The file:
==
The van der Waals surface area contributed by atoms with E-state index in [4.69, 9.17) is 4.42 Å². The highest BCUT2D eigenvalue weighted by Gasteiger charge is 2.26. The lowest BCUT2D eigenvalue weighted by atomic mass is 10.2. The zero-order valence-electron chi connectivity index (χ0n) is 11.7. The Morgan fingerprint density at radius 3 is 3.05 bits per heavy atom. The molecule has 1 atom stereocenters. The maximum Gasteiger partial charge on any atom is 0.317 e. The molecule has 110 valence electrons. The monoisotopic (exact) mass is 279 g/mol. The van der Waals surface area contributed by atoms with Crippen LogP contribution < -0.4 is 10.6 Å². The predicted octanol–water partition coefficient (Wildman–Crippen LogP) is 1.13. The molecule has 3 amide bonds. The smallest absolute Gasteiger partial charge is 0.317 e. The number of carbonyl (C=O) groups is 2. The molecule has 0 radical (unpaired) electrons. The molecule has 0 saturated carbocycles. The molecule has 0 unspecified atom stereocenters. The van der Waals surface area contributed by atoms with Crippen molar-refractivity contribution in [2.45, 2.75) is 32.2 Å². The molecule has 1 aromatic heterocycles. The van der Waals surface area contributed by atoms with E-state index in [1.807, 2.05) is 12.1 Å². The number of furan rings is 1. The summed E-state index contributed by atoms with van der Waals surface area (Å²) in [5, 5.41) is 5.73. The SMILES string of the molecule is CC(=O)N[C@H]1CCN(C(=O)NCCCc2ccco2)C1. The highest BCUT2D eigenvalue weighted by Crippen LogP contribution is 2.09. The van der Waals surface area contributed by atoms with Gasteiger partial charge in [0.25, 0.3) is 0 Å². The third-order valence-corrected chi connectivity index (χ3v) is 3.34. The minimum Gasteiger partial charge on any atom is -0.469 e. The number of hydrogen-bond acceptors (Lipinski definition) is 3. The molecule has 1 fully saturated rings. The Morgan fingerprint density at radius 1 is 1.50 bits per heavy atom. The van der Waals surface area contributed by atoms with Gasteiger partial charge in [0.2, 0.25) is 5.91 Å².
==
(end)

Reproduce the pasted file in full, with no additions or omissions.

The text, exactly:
The van der Waals surface area contributed by atoms with E-state index in [4.69, 9.17) is 4.42 Å². The highest BCUT2D eigenvalue weighted by Gasteiger charge is 2.26. The lowest BCUT2D eigenvalue weighted by atomic mass is 10.2. The zero-order valence-electron chi connectivity index (χ0n) is 11.7. The Morgan fingerprint density at radius 3 is 3.05 bits per heavy atom. The molecule has 1 atom stereocenters. The maximum Gasteiger partial charge on any atom is 0.317 e. The molecule has 110 valence electrons. The monoisotopic (exact) mass is 279 g/mol. The van der Waals surface area contributed by atoms with Crippen LogP contribution < -0.4 is 10.6 Å². The predicted octanol–water partition coefficient (Wildman–Crippen LogP) is 1.13. The molecule has 3 amide bonds. The smallest absolute Gasteiger partial charge is 0.317 e. The number of carbonyl (C=O) groups is 2. The molecule has 0 radical (unpaired) electrons. The molecule has 0 saturated carbocycles. The molecule has 0 unspecified atom stereocenters. The van der Waals surface area contributed by atoms with Crippen molar-refractivity contribution in [2.45, 2.75) is 32.2 Å². The molecule has 1 aromatic heterocycles. The van der Waals surface area contributed by atoms with E-state index in [1.807, 2.05) is 12.1 Å². The number of furan rings is 1. The summed E-state index contributed by atoms with van der Waals surface area (Å²) in [5, 5.41) is 5.73. The SMILES string of the molecule is CC(=O)N[C@H]1CCN(C(=O)NCCCc2ccco2)C1. The highest BCUT2D eigenvalue weighted by Crippen LogP contribution is 2.09. The van der Waals surface area contributed by atoms with Gasteiger partial charge in [0.25, 0.3) is 0 Å². The third-order valence-corrected chi connectivity index (χ3v) is 3.34. The minimum Gasteiger partial charge on any atom is -0.469 e. The number of hydrogen-bond acceptors (Lipinski definition) is 3. The molecule has 1 fully saturated rings. The Morgan fingerprint density at radius 1 is 1.50 bits per heavy atom. The van der Waals surface area contributed by atoms with Gasteiger partial charge in [0.2, 0.25) is 5.91 Å².